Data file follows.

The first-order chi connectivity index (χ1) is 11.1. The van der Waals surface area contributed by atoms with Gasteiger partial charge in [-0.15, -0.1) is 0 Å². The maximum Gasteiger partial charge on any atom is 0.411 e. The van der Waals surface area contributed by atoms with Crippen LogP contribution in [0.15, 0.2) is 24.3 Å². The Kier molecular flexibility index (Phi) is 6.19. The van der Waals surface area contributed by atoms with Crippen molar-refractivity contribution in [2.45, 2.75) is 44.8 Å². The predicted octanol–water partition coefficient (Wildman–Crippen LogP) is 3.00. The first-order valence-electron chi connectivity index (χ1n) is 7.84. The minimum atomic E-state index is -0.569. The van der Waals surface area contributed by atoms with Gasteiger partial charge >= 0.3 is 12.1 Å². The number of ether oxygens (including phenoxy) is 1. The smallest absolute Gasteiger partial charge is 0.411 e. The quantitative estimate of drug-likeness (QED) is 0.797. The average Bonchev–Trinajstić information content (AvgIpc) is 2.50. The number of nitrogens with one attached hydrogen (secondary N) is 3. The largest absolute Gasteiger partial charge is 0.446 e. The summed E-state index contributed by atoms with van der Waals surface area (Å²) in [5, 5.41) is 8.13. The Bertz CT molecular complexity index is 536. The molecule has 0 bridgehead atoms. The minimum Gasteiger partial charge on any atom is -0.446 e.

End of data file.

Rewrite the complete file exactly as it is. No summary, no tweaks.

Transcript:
The first-order chi connectivity index (χ1) is 11.1. The van der Waals surface area contributed by atoms with Gasteiger partial charge in [-0.15, -0.1) is 0 Å². The maximum Gasteiger partial charge on any atom is 0.411 e. The van der Waals surface area contributed by atoms with Crippen LogP contribution in [0.15, 0.2) is 24.3 Å². The Kier molecular flexibility index (Phi) is 6.19. The van der Waals surface area contributed by atoms with Crippen molar-refractivity contribution in [2.45, 2.75) is 44.8 Å². The predicted octanol–water partition coefficient (Wildman–Crippen LogP) is 3.00. The first-order valence-electron chi connectivity index (χ1n) is 7.84. The minimum atomic E-state index is -0.569. The van der Waals surface area contributed by atoms with Gasteiger partial charge >= 0.3 is 12.1 Å². The number of ether oxygens (including phenoxy) is 1. The smallest absolute Gasteiger partial charge is 0.411 e. The quantitative estimate of drug-likeness (QED) is 0.797. The average Bonchev–Trinajstić information content (AvgIpc) is 2.50. The number of nitrogens with one attached hydrogen (secondary N) is 3. The largest absolute Gasteiger partial charge is 0.446 e. The summed E-state index contributed by atoms with van der Waals surface area (Å²) in [5, 5.41) is 8.13. The Bertz CT molecular complexity index is 536. The molecule has 0 bridgehead atoms. The minimum Gasteiger partial charge on any atom is -0.446 e.